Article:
Comparing Bottom-Up with Top-Down Parsing Architectures for the Syntax Definition Formalism from a Disambiguation Standpoint

Author Jurgen J. Vinju

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Jurgen J. Vinju
  • NWO-I Centrum Wiskunde & Informatica (CWI), Amsterdam, The Netherlands
  • TU Eindhoven, The Netherlands


This essay would not have been possible without the past teamwork with Eelco Visser, Paul Klint, Jan Heering, Jeroen Scheerder, Mark van den Brand, Chris Verhoef, Alex Sellink, Pieter Olivier, Hayco de Jong, Georgios (Rob) Economopoulos, Martin Bravenboer, Tijs van der Storm, Joost Visser, Merijn de Jonge, Jørgen Iversen, Arnold Lankamp, Ali Afroozeh, Anastasia Izmaylova, Bas Basten, Martin Bravenboer, Adrian Johnstone and Elizabeth Scott on the topic of context-free general parsing and disambiguation and supporting technologies. However, any error or inconsistency in the following is all mine.

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Jurgen J. Vinju. Comparing Bottom-Up with Top-Down Parsing Architectures for the Syntax Definition Formalism from a Disambiguation Standpoint. In Eelco Visser Commemorative Symposium (EVCS 2023). Open Access Series in Informatics (OASIcs), Volume 109, pp. 31:1-31:16, Schloss Dagstuhl – Leibniz-Zentrum für Informatik (2023)


Context-free general parsing and disambiguation algorithms are threaded throughout the research and engineering career of Eelco Visser. Both our Ph.D. theses featured the study of "disambiguation." Disambiguation is the declarative definition of choices among different parse trees, derived using the same context-free grammar, for the same input sentence. This essay highlights the differences between syntactic disambiguation for context-free general parsing in a top-down architecture and a bottom-up architecture. The differences between top-down and bottom-up are mainly observed as practical aspects of the software architecture and software implementation. Eventually, the concept of data-dependent context-free grammar brings all engineering perspectives of disambiguation back into a conceptual (declarative) framework independent of the parsing architecture. The novelty in this essay is the juxtaposition of three general parsing architectures from a disambiguation point of view: SGLR, SGLL, and DDGLL. It also motivates design decisions in the parsing architectures for SDF{1,2} and Rascal with previously unpublished detail. The essay falls short of a literature review and a tool evaluation since it does not investigate the disambiguation methods of the many other parser generator tools that exist. The fact that only the implementation algorithms are different between the compared parsing architectures, while the syntax definition formalisms have practically the same formal semantics for historical reasons, nicely "isolates the variable" of interest. We hope this essay lives up to the enormous enthusiasm, curiosity, and drive for perfection in syntax definition and parsing that Eelco always radiated. We dearly miss him.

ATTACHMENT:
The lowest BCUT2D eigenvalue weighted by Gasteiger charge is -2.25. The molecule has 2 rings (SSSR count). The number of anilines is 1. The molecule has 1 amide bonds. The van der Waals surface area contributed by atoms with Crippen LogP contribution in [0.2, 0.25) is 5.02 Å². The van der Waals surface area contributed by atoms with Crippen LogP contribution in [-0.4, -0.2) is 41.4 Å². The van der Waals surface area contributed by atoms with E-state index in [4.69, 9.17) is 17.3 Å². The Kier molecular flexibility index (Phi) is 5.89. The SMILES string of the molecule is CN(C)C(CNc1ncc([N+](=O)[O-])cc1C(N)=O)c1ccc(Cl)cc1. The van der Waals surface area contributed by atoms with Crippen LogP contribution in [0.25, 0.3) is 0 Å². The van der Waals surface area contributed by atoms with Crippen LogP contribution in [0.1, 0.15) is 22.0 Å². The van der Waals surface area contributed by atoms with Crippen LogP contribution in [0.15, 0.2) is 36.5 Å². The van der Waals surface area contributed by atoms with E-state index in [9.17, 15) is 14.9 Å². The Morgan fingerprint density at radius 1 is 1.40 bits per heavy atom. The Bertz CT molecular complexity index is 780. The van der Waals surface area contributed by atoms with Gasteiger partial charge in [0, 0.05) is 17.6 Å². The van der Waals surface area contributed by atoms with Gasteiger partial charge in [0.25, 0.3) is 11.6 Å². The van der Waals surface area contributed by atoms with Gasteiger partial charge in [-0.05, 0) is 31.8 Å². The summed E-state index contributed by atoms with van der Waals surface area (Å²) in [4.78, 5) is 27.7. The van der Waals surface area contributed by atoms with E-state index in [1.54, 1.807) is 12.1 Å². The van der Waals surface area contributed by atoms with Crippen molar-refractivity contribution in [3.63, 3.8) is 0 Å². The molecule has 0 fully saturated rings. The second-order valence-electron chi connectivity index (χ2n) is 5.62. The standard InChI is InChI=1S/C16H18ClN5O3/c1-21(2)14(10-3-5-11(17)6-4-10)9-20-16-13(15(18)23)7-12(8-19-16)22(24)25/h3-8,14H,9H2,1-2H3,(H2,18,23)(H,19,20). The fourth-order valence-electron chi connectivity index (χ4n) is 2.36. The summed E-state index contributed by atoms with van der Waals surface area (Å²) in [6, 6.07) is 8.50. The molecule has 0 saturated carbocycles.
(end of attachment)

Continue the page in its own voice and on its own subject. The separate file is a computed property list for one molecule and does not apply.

Subject Classification

ACM Subject Classification
  • Software and its engineering → Syntax
  • parser generation
  • context-free grammars
  • GLR
  • GLL
  • algorithms
  • disambiguation


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